North Korea fires its highest-flying ICBM to date, toward Japan’s coast

A missile launching during a drill in this undated photo released by North Korea’s Korean Central News Agency on August 30. KCNA via Reuters
  • North Korea has fired its highest-flying intercontinental ballistic missile toward Japan’s coast.
  • The launch came amid rumours that North Korea would conduct a missile test “within days.”
  • A few minutes after South Korea detected the launch, it staged a “precision strike” missile exercise, Yonhap News reported.

North Korea has fired an intercontinental ballistic missile that initial estimates show could be the highest altitude reached by the country’s missile program.

The ICBM, launched at about 3 a.m. Wednesday local time, flew east from South Pyongan Province, South Korea’s Joint Chiefs of Staff said in a Yonhap News report.

“North Korea launched an unidentified ballistic missile into the East Sea from the vicinity of Pyongsong, South Pyongan Province, at around 3:17 a.m. today,” the Joint Chiefs said.

A Pentagon official said in a statement that the missile travelled about 1,000 kilometers, or over 620 miles, and landed in the Sea of Japan, within Japan’s exclusive economic zone.

“The North American Aerospace Defence Command (NORAD) determined the missile launch from North Korea did not pose a threat to North America, our territories or our allies,” Col. Robert Manning said. “Our commitment to the defence of our allies, including the Republic of Korea and Japan, in the face of these threats, remains ironclad. We remain prepared to defend ourselves and our allies from any attack or provocation.”

North Korea missile
North Koreans watch a news report showing North Korea’s Hwasong-12 intermediate-range ballistic missile launch on an electronic screen at Pyongyang station in Pyongyang, North Korea. Kyodo/via Reuters

The missile reached an altitude of about 2,800 miles, US officials told ABC News. If initial estimates are confirmed, that will be the highest altitude reached by a North Korean missile.

Homeland Security officials in Guam, a US territory that North Korea has previously threatened, issued a statement on Facebook saying there was “no immediate threat to Guam or the Marianas.”

A few minutes after South Korean forces detected the launch, they staged a “precision strike” missile exercise, the Joint Chiefs told Yonhap News.

President Donald Trump gave a short statement on the missile during a press conference Tuesday: “I will only tell you that we will take care of it,” Trump said. “We’ve had a long discussion on it.”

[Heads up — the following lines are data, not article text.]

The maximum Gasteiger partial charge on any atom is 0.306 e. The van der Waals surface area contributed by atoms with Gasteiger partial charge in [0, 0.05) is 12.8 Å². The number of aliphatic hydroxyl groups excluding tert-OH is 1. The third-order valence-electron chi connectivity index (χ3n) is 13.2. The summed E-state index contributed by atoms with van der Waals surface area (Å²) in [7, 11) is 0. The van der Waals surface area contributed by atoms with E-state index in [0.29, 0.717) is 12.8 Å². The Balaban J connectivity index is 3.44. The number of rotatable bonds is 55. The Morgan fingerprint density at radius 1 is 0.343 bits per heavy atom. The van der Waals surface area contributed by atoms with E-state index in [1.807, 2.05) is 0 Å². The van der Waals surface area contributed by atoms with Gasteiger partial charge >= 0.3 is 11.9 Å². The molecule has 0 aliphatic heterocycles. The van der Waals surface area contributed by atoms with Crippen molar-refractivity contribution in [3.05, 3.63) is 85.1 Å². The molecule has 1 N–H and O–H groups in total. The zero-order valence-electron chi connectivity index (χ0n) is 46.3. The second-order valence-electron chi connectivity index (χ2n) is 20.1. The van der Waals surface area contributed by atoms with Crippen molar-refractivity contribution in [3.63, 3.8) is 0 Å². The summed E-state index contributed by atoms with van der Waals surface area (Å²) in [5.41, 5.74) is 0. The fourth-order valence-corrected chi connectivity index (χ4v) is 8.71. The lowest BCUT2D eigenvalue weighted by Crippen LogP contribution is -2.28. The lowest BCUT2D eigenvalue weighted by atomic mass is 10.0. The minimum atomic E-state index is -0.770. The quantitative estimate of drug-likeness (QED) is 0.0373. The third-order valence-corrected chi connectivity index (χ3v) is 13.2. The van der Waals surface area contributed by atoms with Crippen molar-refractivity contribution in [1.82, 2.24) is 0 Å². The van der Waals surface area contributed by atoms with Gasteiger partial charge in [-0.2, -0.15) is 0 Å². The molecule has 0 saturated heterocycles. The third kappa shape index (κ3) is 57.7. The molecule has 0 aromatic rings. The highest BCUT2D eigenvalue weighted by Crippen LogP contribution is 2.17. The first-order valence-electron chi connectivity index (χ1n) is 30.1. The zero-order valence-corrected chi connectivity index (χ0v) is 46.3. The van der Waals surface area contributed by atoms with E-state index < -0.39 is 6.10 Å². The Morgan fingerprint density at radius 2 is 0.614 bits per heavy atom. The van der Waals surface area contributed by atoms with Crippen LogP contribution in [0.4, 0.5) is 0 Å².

“We will take care of that situation,” Trump continued. “Nothing changed, we have a very serious approach. We take it very seriously.”

Defence Secretary James Mattis also confirmed initial reports that the latest missile made a breakthrough in terms of North Korea’s capabilities: “[The] missile went higher, frankly, than any previous shot they have taken,” Mattis said. “It’s a research and development effort on their part.”

“The bottom line is that its a continued effort to build a ballistic missile threat that endangers world peace, regional peace, and certainly the United States,” Mattis continued.

During a visit to South Korea earlier in November as part of his tour of Asia, Trump proposed making “a deal” with North Korea.

“I really believe that it makes sense for North Korea to come to the table and to make a deal that’s good for the people of North Korea and the people of the world,” Trump said. “I do see certain movement, yes. But let’s see what happens.”

After his trip, Trump designated North Korea a state sponsor of terrorism, allowing the US to impose additional sanctions against the country.

Reuters reported earlier Tuesday that US government experts had seen indications that North Korea would conduct a missile test “within days.”

A Japanese government official said the country had detected radio signals indicating North Korea may be preparing for another ballistic missile launch, according to Reuters. The signals, however, were reportedly inconclusive – satellite images did not show new activity, and North Korea has in the past deliberately sent misleading signals of an imminent launch.

North Korea’s previous missile test, in mid-September, raised alarms after it flew over Hokkaido, in northern Japan. That missile, fired at about 7 a.m. local time, initiated emergency alerts in Japan. Japan did not attempt to shoot down the missile, according to NHK, the country’s public broadcast outlet.

Before that test, North Korea conducted a series of launches, at one point averaging about one every two weeks.

This is a developing story. Check back for updates.